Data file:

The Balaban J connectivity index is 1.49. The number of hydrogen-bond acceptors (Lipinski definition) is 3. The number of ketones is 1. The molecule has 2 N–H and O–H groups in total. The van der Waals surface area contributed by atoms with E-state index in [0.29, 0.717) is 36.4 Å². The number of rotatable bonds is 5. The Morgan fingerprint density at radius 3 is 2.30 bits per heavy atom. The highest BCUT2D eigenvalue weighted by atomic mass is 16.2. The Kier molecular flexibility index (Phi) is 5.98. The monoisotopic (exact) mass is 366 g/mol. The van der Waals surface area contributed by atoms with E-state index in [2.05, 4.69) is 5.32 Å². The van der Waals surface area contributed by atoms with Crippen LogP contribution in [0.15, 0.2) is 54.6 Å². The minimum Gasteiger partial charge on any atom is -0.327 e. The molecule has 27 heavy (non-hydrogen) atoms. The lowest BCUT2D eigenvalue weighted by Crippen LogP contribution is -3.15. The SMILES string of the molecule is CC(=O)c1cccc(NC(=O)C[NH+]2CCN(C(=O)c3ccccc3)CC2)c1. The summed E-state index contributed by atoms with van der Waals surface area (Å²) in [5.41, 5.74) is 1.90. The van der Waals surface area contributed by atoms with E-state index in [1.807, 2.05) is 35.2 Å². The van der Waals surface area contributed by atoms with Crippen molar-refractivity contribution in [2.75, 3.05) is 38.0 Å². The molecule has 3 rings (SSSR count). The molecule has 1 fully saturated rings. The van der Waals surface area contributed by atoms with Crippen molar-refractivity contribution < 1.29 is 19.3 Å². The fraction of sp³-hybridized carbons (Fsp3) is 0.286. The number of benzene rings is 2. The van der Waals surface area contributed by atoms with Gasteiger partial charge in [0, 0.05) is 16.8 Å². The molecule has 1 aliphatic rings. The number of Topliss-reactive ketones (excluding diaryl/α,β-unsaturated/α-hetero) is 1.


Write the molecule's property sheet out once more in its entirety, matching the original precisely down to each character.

The Balaban J connectivity index is 1.49. The number of hydrogen-bond acceptors (Lipinski definition) is 3. The number of ketones is 1. The molecule has 2 N–H and O–H groups in total. The van der Waals surface area contributed by atoms with E-state index in [0.29, 0.717) is 36.4 Å². The number of rotatable bonds is 5. The Morgan fingerprint density at radius 3 is 2.30 bits per heavy atom. The highest BCUT2D eigenvalue weighted by atomic mass is 16.2. The Kier molecular flexibility index (Phi) is 5.98. The monoisotopic (exact) mass is 366 g/mol. The van der Waals surface area contributed by atoms with E-state index in [2.05, 4.69) is 5.32 Å². The van der Waals surface area contributed by atoms with Crippen LogP contribution in [0.15, 0.2) is 54.6 Å². The minimum Gasteiger partial charge on any atom is -0.327 e. The molecule has 27 heavy (non-hydrogen) atoms. The lowest BCUT2D eigenvalue weighted by Crippen LogP contribution is -3.15. The SMILES string of the molecule is CC(=O)c1cccc(NC(=O)C[NH+]2CCN(C(=O)c3ccccc3)CC2)c1. The summed E-state index contributed by atoms with van der Waals surface area (Å²) in [5.41, 5.74) is 1.90. The van der Waals surface area contributed by atoms with E-state index in [1.807, 2.05) is 35.2 Å². The van der Waals surface area contributed by atoms with Crippen molar-refractivity contribution in [2.75, 3.05) is 38.0 Å². The molecule has 3 rings (SSSR count). The molecule has 1 fully saturated rings. The van der Waals surface area contributed by atoms with Crippen molar-refractivity contribution < 1.29 is 19.3 Å². The fraction of sp³-hybridized carbons (Fsp3) is 0.286. The number of benzene rings is 2. The van der Waals surface area contributed by atoms with Gasteiger partial charge in [0, 0.05) is 16.8 Å². The molecule has 1 aliphatic rings. The number of Topliss-reactive ketones (excluding diaryl/α,β-unsaturated/α-hetero) is 1.